Tuesday, June 9, 2015

Cultural Differences in Myanmar


Myanmar is definitely among the most exotic places I have been. It is a feast for every sense, from the crumbling colonial architecture, to the unique dress of the men and women,  there is always something to behold in this great country.
I could list endless differences between Myanmar and say, America, but I have chosen to focus on the things I found most unusual and surprising, things I do not see replicated in other countries in SE Asia.


Clothing
Nearly everyone in Myanmar – men and women – wear Longyi, which was are basically sarongs. 

For men, they are almost always plaid, wrapped around the waist and tied in a not below the stomach. For women, they are cut and sewn into skirts which are fastened with ties at the waist. Patterns very considerably, but the goal is to match the longyi with the top.
Thanaka, the beige paint on the cheeks of men, women, and children,  is also uniqe to Myanmar and ubiquitous. This is said to help keep the face cool, as well as be healthy for the skin.

Beetlenut
It seems like almost every man over the age of 20 is chews bettlenut, a disgusting red substance which is chewed and spit out into the streets. It dyes the mouth and teeth red, giving the appearance of bloody gums. The pavements, covered with bettlenut spit – look like crime scenes with dried blood. Beetlenut has addictive properties that gives people a buzz, and is especially popular with taxi drivers.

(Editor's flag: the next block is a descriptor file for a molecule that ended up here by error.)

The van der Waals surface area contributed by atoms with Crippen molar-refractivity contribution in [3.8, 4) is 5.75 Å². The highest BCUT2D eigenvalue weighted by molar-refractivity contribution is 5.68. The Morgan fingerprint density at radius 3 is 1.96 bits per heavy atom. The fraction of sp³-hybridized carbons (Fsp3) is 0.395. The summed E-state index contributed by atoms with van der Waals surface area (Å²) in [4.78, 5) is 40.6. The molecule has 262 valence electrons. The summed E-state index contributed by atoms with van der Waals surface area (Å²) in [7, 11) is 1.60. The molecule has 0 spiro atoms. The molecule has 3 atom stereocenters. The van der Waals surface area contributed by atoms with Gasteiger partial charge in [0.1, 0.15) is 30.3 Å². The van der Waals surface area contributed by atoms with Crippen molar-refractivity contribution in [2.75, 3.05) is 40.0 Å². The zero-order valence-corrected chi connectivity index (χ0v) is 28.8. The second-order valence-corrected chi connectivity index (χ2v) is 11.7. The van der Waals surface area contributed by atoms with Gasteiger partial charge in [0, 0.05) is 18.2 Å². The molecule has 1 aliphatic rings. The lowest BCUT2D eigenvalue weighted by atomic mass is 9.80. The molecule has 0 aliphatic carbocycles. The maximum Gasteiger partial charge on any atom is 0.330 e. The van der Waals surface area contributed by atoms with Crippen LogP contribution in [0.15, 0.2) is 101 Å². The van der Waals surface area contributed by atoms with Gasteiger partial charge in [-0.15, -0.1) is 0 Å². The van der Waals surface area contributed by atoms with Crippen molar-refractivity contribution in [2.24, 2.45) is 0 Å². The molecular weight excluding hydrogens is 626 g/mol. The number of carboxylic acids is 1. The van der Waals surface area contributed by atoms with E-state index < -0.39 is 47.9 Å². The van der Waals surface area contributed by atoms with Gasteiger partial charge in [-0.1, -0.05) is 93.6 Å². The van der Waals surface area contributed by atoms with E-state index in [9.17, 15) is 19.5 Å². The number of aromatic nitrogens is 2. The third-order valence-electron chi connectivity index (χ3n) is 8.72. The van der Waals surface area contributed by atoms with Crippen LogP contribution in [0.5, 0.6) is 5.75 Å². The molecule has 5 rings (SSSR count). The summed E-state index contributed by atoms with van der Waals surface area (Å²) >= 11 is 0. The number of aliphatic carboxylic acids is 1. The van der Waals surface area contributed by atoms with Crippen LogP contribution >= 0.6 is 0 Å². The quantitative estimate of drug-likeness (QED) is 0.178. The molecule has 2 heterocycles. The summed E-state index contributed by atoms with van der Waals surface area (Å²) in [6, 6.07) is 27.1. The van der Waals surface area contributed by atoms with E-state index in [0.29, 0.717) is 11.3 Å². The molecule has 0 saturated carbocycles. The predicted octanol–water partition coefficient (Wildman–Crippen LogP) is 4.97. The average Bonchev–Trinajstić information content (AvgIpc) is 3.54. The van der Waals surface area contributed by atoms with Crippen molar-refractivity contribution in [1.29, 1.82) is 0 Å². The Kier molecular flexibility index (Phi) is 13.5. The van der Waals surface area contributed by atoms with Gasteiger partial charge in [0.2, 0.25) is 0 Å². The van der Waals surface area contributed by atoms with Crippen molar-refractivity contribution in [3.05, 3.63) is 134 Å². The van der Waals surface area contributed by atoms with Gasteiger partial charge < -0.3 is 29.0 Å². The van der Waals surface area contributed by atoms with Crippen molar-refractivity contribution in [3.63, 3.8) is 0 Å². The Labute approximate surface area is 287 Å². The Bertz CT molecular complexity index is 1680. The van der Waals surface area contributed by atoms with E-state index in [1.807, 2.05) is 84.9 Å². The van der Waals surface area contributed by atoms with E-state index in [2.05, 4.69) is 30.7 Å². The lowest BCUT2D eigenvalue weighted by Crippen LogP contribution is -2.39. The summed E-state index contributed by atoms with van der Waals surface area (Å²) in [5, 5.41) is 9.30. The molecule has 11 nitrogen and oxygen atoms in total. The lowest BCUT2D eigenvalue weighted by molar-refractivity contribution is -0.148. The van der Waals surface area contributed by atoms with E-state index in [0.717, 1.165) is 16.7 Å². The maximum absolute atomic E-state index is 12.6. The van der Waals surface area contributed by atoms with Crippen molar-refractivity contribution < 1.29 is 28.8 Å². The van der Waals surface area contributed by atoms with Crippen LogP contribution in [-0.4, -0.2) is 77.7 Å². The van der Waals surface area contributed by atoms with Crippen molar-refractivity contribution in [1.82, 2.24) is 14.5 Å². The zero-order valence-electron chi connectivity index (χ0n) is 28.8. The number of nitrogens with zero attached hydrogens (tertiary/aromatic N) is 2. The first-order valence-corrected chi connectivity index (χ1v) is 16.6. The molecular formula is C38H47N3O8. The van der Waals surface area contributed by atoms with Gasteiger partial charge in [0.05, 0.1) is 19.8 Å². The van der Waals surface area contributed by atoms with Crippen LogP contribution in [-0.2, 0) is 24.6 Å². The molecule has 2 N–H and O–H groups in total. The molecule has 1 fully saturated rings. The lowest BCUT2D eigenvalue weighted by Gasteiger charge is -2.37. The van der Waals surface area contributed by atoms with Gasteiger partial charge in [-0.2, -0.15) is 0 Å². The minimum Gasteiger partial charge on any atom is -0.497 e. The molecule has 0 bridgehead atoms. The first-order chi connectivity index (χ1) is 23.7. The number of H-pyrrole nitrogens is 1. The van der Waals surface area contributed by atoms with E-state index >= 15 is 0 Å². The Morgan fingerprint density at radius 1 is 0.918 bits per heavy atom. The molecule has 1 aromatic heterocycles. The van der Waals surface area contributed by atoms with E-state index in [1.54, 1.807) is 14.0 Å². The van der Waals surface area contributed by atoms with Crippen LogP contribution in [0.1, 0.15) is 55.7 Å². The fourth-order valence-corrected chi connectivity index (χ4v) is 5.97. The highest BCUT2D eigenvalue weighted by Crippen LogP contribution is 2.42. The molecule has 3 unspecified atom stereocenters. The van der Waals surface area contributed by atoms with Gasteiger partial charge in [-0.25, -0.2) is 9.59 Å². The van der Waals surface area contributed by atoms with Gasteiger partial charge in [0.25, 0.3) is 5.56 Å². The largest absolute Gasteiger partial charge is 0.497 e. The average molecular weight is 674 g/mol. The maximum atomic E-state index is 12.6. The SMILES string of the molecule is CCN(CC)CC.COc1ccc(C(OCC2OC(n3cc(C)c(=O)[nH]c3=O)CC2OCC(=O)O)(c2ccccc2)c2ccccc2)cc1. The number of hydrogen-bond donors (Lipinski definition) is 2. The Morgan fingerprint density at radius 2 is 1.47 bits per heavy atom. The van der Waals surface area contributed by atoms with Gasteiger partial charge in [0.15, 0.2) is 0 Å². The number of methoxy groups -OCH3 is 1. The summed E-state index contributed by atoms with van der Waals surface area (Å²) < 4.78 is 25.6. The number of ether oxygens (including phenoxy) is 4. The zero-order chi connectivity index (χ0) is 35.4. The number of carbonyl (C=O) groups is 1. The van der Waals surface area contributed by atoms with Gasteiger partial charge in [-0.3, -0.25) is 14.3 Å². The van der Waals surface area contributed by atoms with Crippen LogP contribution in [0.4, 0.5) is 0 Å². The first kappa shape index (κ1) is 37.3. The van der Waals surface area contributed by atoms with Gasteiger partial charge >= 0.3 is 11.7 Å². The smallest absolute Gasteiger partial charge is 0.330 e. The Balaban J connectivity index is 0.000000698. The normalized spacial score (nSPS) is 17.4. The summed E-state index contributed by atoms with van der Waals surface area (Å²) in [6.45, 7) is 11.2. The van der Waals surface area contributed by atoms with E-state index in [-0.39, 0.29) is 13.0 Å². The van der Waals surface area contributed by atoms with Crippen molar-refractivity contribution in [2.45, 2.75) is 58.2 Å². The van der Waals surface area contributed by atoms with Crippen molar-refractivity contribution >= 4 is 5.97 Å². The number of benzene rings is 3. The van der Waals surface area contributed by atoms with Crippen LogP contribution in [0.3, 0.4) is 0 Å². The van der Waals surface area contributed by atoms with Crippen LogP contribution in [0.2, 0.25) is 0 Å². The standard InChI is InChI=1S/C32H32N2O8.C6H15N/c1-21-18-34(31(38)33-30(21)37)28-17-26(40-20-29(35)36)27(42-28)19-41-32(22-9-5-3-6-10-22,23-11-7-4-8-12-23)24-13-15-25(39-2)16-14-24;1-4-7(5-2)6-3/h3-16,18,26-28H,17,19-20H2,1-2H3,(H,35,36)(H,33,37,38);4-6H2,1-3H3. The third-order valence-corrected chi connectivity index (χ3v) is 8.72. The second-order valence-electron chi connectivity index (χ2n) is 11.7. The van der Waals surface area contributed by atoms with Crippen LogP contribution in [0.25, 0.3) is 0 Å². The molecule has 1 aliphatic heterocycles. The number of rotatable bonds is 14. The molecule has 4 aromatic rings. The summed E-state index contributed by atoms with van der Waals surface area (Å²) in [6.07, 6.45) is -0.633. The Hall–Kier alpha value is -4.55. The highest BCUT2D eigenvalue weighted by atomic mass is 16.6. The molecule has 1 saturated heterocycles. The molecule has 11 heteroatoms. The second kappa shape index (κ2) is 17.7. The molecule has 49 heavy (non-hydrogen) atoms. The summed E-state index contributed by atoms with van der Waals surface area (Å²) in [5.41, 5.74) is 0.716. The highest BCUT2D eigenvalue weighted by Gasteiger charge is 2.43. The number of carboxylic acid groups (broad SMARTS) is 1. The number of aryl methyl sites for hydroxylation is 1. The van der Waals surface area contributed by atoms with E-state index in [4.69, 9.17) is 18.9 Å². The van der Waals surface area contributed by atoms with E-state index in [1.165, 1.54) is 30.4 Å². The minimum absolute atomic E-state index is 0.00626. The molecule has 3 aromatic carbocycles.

Megaphone
Nearly every street in Mynamar, from city to village, has a megaphone which emits sound nonstop. Sometimes these are announcements, sometimes news,  sometimes singing, sometimes chanting or prayers. Either way, it’s on 24 hours a day in most parts.


Overstaffing
Capitalism is new in Myanmar and there is a steep learning curve. Practically every restaurant and hotel I saw had a serious overstaffing problem. At most, our small hotel had 22 people in the lobby and behind the reception desk. Two would open the door, another two would greet you, three leaned against the wall with brooms, waiting to clean something. At least ten were behind the reception desk chatting with each other, and another five or so were in the hallway, also chatting. It is not uncommon to see a wait staff of 10 or so in a restaurant with only 5 or 6 tables. It was excessive to the point of being absurd. You may wonder, what are these people doing? Not looking busy, is the answer. Mostly chatting with each other and looking bored.



Are you ok?
I got this question a lot in Myanmar, especially from wait staff after delivering my food. I’ll be sitting at the table eating and a staff member will approach me asking, “Excuse me, are you ok?” At first I thought that I must look sickly, or perhaps I unintentionally gave a look that made it seem like I was displeased with the food. But then I realized that their English ability was limited, and what they meant to ask was, “How is the food?” or “Is everything alright (with the meal)?” When I realized this it was all very funny. “Are you ok?” is not something we ask of anyone who isn’t crying or hurt.

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